To William Shakespeare “all the world’s a stage,” but for me, the stage is my world.
I love Shakespeare. One of my favorite passages is the aforementioned section from As You Like It: “All the world’s a stage,/ And all the men and women merely players:/ They have their exits and their entrances;/ And one man in his time plays many parts …”
I like the metaphor, the poetry, the flow. I like the imagery and simple truth Will puts out there. We are all performers, in some way, every day of our lives.
My darkest days are the ones lacking stage time. No offense intended to Shakespeare’s metaphors, but I mean this quite literally. I am a life-long performer. I am addicted to the stage.
Hi, my name is Stefanie, and I’m addicted to performing. And to Shakespeare.
Many articles and surveys have shown that fear of public speaking and/or stage fright consistently ranks in the top ten things people fear, right up there with death, snakes and heights.
I confess that these findings baffle me. And maybe they shouldn’t, because I’ve seen stage fright at its worst. I’ve seen performers throw up before shows, or resort to drugs and alcohol to take the edge off. Some people shake so bad you’d think they were on drugs. One of my best friends is completely terrified of any kind of performance … She clams up when in front of more than just a few friends. When we had to give speeches for classes in school, she wouldn’t be able to eat for days in advance.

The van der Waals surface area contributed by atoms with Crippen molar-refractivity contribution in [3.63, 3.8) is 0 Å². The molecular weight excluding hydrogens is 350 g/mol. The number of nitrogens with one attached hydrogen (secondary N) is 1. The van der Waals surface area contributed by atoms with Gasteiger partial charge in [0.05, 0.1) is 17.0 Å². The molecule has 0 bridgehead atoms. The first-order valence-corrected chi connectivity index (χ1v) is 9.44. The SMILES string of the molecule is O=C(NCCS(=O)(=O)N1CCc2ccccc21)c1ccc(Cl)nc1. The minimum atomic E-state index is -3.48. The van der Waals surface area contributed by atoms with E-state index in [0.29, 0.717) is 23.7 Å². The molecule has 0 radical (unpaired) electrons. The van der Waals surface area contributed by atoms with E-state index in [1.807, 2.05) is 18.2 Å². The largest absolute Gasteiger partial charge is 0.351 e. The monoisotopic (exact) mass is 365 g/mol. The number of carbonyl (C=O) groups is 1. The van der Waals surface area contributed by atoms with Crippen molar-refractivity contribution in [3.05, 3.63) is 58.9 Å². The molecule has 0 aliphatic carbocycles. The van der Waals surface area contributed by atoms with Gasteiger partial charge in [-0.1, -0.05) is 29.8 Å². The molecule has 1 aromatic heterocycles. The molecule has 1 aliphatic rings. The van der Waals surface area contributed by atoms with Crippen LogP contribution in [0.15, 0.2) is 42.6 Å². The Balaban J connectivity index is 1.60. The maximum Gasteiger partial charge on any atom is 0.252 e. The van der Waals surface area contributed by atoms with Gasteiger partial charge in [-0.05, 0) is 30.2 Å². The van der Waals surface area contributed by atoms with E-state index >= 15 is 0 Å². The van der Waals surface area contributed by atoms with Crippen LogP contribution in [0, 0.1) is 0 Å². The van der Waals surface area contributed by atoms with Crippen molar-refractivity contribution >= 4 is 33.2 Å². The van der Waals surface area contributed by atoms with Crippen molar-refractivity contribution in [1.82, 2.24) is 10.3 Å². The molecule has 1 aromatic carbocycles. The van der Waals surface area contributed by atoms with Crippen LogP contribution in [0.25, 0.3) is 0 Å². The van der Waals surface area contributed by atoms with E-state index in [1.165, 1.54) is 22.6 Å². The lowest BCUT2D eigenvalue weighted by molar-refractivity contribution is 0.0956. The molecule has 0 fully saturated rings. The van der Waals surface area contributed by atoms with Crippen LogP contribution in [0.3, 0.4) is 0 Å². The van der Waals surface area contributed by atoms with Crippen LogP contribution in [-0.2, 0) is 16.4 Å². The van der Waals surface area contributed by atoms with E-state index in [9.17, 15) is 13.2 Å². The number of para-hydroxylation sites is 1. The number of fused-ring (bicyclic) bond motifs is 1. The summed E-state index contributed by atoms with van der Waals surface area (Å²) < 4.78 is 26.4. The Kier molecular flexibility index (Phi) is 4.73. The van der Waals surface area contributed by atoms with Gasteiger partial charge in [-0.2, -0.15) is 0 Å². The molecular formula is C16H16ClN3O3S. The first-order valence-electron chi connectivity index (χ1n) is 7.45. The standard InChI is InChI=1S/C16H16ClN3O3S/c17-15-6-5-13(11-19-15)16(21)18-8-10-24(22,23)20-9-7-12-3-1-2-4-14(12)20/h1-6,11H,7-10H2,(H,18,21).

I simply can’t relate.
I performed in my first dance recital when I was three years old. My father tape recorded the entire event (and has since amassed an embarrassingly large library of my life on and off stage). I admit that I looked nervous while my mother attempted to tame my ridiculously large ’80s hair. But if I did have any reservations pre-show, they were long gone by time I took the stage. I am easy to spot on the tape: Big hair, big smile, and the only three-year-old who could keep a tempo.
I think that may have been my closest encounter with stage fright. I went on that night, and never looked back.
As I’ve gotten older, the lines between stage and life have become more and more obscured in my mind. In some ways this Shakespearian philosophy is positive: Thinking of life as a stage helped me survive and overcome years of considerable social awkwardness as a teenager. It continues to help me face new circumstances in life without fear or reservations. On the other hand, I sometimes feel very detached from real situations. I act strong when I feel weak; I act happy when I am swimming in sadness. I am not afraid, when sometimes perhaps I should be. I have to remind myself that I don’t always have to act the part … Just in time to remind myself that I do, in fact, have to act the part.
I am the part I play.
“Though this be madness, yet there is method in’t.”
Will, I hope you’re right about that.